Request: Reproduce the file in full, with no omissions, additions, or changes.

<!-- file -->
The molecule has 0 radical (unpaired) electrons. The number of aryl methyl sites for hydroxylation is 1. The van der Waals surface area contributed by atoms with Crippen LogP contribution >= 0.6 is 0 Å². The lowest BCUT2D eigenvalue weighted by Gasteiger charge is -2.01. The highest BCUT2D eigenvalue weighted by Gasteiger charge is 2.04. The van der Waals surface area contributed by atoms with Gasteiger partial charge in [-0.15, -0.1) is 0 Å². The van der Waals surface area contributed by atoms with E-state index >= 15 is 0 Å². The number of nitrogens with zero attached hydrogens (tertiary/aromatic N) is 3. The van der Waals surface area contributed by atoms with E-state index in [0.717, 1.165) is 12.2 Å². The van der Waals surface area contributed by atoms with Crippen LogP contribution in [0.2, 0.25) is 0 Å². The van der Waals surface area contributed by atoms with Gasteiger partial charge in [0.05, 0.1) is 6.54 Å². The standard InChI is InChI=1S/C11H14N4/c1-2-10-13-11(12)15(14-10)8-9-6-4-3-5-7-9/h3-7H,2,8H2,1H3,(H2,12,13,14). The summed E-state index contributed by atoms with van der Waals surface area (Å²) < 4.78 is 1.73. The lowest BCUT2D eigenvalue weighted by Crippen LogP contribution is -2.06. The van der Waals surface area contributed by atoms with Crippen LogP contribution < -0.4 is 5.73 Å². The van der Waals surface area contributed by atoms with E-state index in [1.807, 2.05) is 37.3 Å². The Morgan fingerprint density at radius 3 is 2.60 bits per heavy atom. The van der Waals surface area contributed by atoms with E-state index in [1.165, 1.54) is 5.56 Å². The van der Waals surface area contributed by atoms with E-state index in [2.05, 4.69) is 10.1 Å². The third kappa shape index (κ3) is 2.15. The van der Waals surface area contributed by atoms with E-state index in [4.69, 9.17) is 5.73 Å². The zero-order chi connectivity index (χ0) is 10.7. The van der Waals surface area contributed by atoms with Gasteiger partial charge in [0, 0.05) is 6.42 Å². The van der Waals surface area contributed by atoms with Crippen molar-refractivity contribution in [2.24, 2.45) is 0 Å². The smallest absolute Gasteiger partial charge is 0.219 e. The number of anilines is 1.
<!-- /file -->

The molecule has 0 radical (unpaired) electrons. The number of aryl methyl sites for hydroxylation is 1. The van der Waals surface area contributed by atoms with Crippen LogP contribution >= 0.6 is 0 Å². The lowest BCUT2D eigenvalue weighted by Gasteiger charge is -2.01. The highest BCUT2D eigenvalue weighted by Gasteiger charge is 2.04. The van der Waals surface area contributed by atoms with Gasteiger partial charge in [-0.15, -0.1) is 0 Å². The van der Waals surface area contributed by atoms with E-state index >= 15 is 0 Å². The number of nitrogens with zero attached hydrogens (tertiary/aromatic N) is 3. The van der Waals surface area contributed by atoms with E-state index in [0.717, 1.165) is 12.2 Å². The van der Waals surface area contributed by atoms with Crippen LogP contribution in [0.2, 0.25) is 0 Å². The van der Waals surface area contributed by atoms with Gasteiger partial charge in [0.05, 0.1) is 6.54 Å². The standard InChI is InChI=1S/C11H14N4/c1-2-10-13-11(12)15(14-10)8-9-6-4-3-5-7-9/h3-7H,2,8H2,1H3,(H2,12,13,14). The summed E-state index contributed by atoms with van der Waals surface area (Å²) < 4.78 is 1.73. The lowest BCUT2D eigenvalue weighted by Crippen LogP contribution is -2.06. The van der Waals surface area contributed by atoms with Crippen LogP contribution < -0.4 is 5.73 Å². The van der Waals surface area contributed by atoms with E-state index in [1.807, 2.05) is 37.3 Å². The Morgan fingerprint density at radius 3 is 2.60 bits per heavy atom. The van der Waals surface area contributed by atoms with E-state index in [1.165, 1.54) is 5.56 Å². The van der Waals surface area contributed by atoms with E-state index in [2.05, 4.69) is 10.1 Å². The third kappa shape index (κ3) is 2.15. The van der Waals surface area contributed by atoms with E-state index in [4.69, 9.17) is 5.73 Å². The zero-order chi connectivity index (χ0) is 10.7. The van der Waals surface area contributed by atoms with Gasteiger partial charge in [0, 0.05) is 6.42 Å². The van der Waals surface area contributed by atoms with Crippen molar-refractivity contribution in [2.24, 2.45) is 0 Å². The smallest absolute Gasteiger partial charge is 0.219 e. The number of anilines is 1.